Wednesday, April 20, 2011

An Archaeological Dig into the Mathematical Foundations of Western Music

I owe this link to B.K. This is not an account of a physical "dig" but of a mathematical exploration. One indication of its scope can be found in one of its subtitles: "The Seventeen Tones of Western Music - Really!" (Or eighteen, to complete the octave as derived in a particular way, as therein sharps are not the same as flats. This is the basis in fact of much of present Middle Eastern modality, including Jewish modality in the ancient Middle Eastern coummunities.)

One reason why I doubt Mr. Benton's conclusions as to the basis of Western music is that while the biblical modes in Suzanne Haik-Vantoura's chant vary all the tones save the stable E and B in one mode or another, one need not go beyond the just-tuned 12-tone (or 13-tone) scale to account for all the accidentals involved... at least not so far as I have yet perceived in actual test. It would be impractical to try an 18-tone vocal scale given the limited ranges of the instruments (ten or twelve strings, according to Josephus) that supported that chant.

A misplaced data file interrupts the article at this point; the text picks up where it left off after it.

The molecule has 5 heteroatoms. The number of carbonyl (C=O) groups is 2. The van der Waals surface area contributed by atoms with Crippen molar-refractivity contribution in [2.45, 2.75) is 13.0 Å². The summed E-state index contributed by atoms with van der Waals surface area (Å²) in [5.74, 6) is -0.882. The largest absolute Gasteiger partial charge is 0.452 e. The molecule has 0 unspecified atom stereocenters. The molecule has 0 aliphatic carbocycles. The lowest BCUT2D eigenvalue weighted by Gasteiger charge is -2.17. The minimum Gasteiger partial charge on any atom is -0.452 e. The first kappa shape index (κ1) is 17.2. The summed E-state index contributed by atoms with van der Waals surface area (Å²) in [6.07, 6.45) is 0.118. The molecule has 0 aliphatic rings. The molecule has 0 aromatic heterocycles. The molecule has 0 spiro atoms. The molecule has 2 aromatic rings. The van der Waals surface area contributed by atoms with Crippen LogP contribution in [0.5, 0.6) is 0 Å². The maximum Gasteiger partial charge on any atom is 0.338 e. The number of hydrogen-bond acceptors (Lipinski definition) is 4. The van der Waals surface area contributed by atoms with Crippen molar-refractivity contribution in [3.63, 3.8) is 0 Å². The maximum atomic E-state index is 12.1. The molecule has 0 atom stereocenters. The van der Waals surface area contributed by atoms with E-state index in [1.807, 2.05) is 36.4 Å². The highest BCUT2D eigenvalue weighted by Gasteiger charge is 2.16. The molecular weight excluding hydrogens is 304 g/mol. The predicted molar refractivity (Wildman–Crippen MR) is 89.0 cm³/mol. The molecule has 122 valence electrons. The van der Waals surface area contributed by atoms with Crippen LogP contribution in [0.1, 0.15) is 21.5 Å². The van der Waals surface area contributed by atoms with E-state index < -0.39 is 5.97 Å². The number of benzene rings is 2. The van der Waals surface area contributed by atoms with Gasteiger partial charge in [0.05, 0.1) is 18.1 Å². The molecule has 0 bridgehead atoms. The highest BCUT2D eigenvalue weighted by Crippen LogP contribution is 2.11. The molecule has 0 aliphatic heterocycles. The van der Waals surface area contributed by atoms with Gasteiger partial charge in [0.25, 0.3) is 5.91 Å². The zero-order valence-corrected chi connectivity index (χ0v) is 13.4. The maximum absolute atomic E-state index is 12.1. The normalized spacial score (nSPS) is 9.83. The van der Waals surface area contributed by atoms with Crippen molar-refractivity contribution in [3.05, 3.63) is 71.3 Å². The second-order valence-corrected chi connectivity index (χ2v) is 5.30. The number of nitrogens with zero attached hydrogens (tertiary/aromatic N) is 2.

- John Wheeler (יוחנן רכב)

1 comment:

John Benton said...

eehlI am the John Benton that wrote "An Archaeological Dig into the Mathematical Foundations of Western Music." The author of the above blog has obviously not read my paper. The 17 tones have nothing to do with any form of Oriental Music. The Musical scale of Pythagoras and Western Music through the Baroque period consisted using, in the example of C Major, the seven notes A through G plus the five sharps and five flats, a total of 17 notes which were all used in the Baroque period. It was only equal temperament which reduced the 17 notes to 12.
John Benton